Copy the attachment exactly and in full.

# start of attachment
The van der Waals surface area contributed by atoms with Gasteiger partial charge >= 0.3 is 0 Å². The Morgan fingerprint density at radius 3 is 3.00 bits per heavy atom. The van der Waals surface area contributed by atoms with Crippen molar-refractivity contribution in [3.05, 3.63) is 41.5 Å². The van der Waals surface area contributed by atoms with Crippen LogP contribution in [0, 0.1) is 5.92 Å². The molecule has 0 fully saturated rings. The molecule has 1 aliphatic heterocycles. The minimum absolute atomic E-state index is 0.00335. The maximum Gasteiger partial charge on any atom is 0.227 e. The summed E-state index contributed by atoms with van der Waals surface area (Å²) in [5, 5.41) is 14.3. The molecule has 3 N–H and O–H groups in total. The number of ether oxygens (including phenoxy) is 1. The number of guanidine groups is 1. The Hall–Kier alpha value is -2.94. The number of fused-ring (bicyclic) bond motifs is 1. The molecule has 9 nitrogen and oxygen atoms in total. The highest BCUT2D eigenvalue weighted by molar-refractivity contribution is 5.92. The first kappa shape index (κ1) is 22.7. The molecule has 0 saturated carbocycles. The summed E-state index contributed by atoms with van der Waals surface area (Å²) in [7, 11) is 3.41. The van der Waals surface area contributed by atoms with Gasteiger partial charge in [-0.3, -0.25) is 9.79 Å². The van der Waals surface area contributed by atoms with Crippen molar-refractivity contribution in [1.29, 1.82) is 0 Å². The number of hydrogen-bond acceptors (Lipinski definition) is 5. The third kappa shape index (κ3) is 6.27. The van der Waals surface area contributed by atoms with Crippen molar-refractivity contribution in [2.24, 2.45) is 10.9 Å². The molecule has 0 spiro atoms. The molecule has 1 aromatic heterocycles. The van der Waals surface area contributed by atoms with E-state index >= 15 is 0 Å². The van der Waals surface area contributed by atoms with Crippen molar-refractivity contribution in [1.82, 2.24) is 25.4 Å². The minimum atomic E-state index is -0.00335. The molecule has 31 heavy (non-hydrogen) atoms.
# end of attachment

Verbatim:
The van der Waals surface area contributed by atoms with Gasteiger partial charge >= 0.3 is 0 Å². The Morgan fingerprint density at radius 3 is 3.00 bits per heavy atom. The van der Waals surface area contributed by atoms with Crippen molar-refractivity contribution in [3.05, 3.63) is 41.5 Å². The van der Waals surface area contributed by atoms with Crippen LogP contribution in [0, 0.1) is 5.92 Å². The molecule has 0 fully saturated rings. The molecule has 1 aliphatic heterocycles. The minimum absolute atomic E-state index is 0.00335. The maximum Gasteiger partial charge on any atom is 0.227 e. The summed E-state index contributed by atoms with van der Waals surface area (Å²) in [5, 5.41) is 14.3. The molecule has 3 N–H and O–H groups in total. The number of ether oxygens (including phenoxy) is 1. The number of guanidine groups is 1. The Hall–Kier alpha value is -2.94. The number of fused-ring (bicyclic) bond motifs is 1. The molecule has 9 nitrogen and oxygen atoms in total. The highest BCUT2D eigenvalue weighted by molar-refractivity contribution is 5.92. The first kappa shape index (κ1) is 22.7. The molecule has 0 saturated carbocycles. The summed E-state index contributed by atoms with van der Waals surface area (Å²) in [7, 11) is 3.41. The van der Waals surface area contributed by atoms with Gasteiger partial charge in [-0.3, -0.25) is 9.79 Å². The van der Waals surface area contributed by atoms with Crippen molar-refractivity contribution in [1.29, 1.82) is 0 Å². The number of hydrogen-bond acceptors (Lipinski definition) is 5. The third kappa shape index (κ3) is 6.27. The van der Waals surface area contributed by atoms with Crippen molar-refractivity contribution in [2.24, 2.45) is 10.9 Å². The molecule has 0 spiro atoms. The molecule has 1 aromatic heterocycles. The van der Waals surface area contributed by atoms with E-state index >= 15 is 0 Å². The van der Waals surface area contributed by atoms with Crippen molar-refractivity contribution in [1.82, 2.24) is 25.4 Å². The minimum atomic E-state index is -0.00335. The molecule has 31 heavy (non-hydrogen) atoms.